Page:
The negative effects of toxicity among peers, in the classroom, on the playground and online, are now well-documented and illustrated in documentaries and films. Even when toxic behaviour doesn’t lead to the worst-case-scenarios, studies have shown that the stress caused by toxic people can have long-lasting effects*.
But sometimes the toxicity is more subtle than bullying. It could be a friend with low self-esteem putting themselves down at every opportunity; the constant disapproval or overly competitive streak of the student at the neighbouring desk; or a classmate’s regular complaining or negative attitude towards life in general. These types of energies can drain children or cause them to become emotional when they arrive home at the end of the day, without them necessarily understanding what has caused their pain. For sensitive children, this can feel like a constant onslaught.
Parents, caregivers and teachers play a part in building a culture of intolerance towards bullying and toxicity. Schools work hard to reinforce positive values, communicating incidents and working together to solve problems. Parents and teachers whose priority is to foster students’ self-esteem often experience success in raising children who are kind to themselves and to others and who have a positive outlook on life. Making it o.k. to talk about your feelings helps children to bring their problems into focus in order to move through them, and in turn helps them understand themselves in greater depth.
But it is said that ‘Hurt people hurt.’ While parents, teachers and fellow students may have some impact on how children behave towards each other, no-one can really control anyone else’s thoughts, words or actions. Nor can we avoid all toxic people in life! Dealing with toxicity among peers therefore becomes a task of managing our own minds, more than it is about trying to change the behaviours of others. This is about building resilient young people.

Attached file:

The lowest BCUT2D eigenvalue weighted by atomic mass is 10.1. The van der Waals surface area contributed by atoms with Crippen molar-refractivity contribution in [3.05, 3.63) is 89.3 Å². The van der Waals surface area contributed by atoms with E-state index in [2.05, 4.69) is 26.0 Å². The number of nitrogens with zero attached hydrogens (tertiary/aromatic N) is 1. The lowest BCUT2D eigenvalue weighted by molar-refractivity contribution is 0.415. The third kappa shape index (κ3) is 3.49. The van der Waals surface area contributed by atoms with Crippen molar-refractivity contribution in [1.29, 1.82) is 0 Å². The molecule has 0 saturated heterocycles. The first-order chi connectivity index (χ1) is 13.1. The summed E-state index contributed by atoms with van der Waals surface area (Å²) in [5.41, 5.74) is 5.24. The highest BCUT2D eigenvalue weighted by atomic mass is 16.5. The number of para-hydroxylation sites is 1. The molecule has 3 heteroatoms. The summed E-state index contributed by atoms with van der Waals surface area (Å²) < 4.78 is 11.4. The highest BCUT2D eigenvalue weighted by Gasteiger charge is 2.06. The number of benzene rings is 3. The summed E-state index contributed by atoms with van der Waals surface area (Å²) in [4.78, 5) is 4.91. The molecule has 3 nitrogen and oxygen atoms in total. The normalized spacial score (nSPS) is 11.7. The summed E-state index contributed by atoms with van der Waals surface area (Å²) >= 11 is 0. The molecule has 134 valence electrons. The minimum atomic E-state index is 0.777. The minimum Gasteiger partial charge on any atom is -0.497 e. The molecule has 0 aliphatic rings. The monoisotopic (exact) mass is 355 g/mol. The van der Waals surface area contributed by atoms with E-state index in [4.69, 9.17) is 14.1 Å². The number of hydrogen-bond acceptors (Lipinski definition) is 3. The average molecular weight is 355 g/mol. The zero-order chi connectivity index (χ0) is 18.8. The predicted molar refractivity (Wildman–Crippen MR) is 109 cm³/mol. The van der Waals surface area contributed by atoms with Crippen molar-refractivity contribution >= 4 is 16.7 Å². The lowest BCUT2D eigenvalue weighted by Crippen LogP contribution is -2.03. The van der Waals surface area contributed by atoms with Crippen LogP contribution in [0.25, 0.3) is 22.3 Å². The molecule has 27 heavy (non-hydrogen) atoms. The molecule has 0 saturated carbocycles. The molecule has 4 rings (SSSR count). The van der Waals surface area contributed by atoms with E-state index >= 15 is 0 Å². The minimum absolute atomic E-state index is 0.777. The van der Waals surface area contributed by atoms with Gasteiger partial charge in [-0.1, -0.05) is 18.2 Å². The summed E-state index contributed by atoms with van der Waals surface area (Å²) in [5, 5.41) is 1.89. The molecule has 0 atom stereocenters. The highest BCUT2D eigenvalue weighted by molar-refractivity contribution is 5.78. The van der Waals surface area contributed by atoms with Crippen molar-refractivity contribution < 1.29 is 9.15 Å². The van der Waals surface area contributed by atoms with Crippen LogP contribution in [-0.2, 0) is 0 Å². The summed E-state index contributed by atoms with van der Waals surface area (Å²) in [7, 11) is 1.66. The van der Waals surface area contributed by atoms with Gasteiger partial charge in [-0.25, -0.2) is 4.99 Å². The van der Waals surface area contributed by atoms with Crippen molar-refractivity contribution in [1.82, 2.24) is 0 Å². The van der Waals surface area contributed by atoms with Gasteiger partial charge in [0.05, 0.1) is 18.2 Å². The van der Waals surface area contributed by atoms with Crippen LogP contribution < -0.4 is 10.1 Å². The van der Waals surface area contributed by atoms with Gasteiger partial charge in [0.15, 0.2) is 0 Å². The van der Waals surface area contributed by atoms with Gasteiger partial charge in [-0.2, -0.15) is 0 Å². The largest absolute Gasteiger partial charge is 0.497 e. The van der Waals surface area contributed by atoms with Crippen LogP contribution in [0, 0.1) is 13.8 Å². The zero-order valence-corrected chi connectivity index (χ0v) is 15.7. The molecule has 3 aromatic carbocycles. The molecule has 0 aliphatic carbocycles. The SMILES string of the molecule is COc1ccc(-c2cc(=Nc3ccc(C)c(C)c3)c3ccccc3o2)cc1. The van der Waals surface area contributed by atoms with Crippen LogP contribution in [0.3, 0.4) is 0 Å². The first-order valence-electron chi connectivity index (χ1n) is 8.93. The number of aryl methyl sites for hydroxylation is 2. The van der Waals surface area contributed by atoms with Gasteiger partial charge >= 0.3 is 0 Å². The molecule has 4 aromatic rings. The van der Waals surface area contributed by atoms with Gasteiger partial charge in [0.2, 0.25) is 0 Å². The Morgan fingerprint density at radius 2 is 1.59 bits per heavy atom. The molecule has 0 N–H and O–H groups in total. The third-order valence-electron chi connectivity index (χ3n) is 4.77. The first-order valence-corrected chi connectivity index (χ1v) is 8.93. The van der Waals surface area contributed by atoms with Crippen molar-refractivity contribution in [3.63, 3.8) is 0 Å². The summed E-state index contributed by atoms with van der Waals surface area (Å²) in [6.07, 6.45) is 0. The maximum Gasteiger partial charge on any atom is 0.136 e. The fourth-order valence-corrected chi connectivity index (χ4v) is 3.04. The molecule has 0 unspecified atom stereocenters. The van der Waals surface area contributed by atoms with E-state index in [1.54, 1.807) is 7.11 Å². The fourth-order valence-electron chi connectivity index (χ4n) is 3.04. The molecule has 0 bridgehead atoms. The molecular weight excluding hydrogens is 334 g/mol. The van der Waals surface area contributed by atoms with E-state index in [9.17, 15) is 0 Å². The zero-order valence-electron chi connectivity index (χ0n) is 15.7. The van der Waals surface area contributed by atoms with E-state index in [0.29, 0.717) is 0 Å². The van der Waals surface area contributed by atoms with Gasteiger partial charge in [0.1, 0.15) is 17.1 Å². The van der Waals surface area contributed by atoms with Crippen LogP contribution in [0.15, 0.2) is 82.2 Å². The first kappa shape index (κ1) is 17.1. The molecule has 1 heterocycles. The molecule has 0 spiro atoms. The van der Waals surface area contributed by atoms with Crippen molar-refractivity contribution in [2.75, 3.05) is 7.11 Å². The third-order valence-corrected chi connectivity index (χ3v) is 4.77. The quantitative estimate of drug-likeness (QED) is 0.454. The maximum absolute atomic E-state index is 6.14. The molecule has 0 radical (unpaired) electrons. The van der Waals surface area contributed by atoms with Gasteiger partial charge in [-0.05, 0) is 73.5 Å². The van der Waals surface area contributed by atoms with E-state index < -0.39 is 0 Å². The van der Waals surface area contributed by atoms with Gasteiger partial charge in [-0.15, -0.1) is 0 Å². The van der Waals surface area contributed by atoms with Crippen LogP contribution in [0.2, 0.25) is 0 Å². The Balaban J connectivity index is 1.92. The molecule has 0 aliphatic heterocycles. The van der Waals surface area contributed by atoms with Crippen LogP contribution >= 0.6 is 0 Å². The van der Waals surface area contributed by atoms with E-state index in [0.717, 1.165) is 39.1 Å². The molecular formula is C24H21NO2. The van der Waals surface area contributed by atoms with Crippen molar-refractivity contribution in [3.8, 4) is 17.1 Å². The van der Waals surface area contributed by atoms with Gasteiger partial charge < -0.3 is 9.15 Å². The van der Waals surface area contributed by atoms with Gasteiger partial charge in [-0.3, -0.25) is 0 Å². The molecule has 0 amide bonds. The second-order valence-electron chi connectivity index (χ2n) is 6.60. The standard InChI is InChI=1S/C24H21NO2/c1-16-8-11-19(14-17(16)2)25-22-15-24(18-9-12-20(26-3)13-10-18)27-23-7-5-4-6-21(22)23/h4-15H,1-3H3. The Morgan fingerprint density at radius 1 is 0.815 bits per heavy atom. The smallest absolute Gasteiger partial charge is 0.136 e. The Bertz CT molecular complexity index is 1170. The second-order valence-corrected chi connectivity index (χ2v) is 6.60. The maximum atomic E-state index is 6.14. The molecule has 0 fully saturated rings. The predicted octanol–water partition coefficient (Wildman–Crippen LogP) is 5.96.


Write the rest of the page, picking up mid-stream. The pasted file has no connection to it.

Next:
Resiliency grows through many experiences:
- Experiencing problems and challenges and finding ways to overcome them
- Seeking and obtaining help from others
- Talking about emotions and experiences in a safe space
- Being given regular opportunities to express emotions constructively and to think through problems, e.g. through journaling, art therapy, drama and role-play, physical movement and discussion
- Being taught that there are many points of view and ways to look at a situation – that one person’s reality is not ‘thereality’ and you can choose to think differently
- Being given opportunities to succeed while learning new skills
- Feeling there is someone they can always ‘go to’
At home, families can foster resilience to deal with life’s toxic experiences by:
- Making time at least weekly for family discussions e.g. ‘about our day’
- Making time daily to ‘touch base’ briefly and be present with each other
- Practising language to set boundaries with people or deflect their comments or behaviour rather than engage
- Having one-to-one quiet time and conversations between child and caregiver
- Practising a reflective or calming activity as a family e.g. family journal, family meditation/mindfulness exercises
*Studies on the effects of toxicity and strategies to help https://www.talentsmart.com/articles/How-Emotionally-Intelligent-People-Handle-Toxic-People-1028629190-p-1.html
Building resilience in children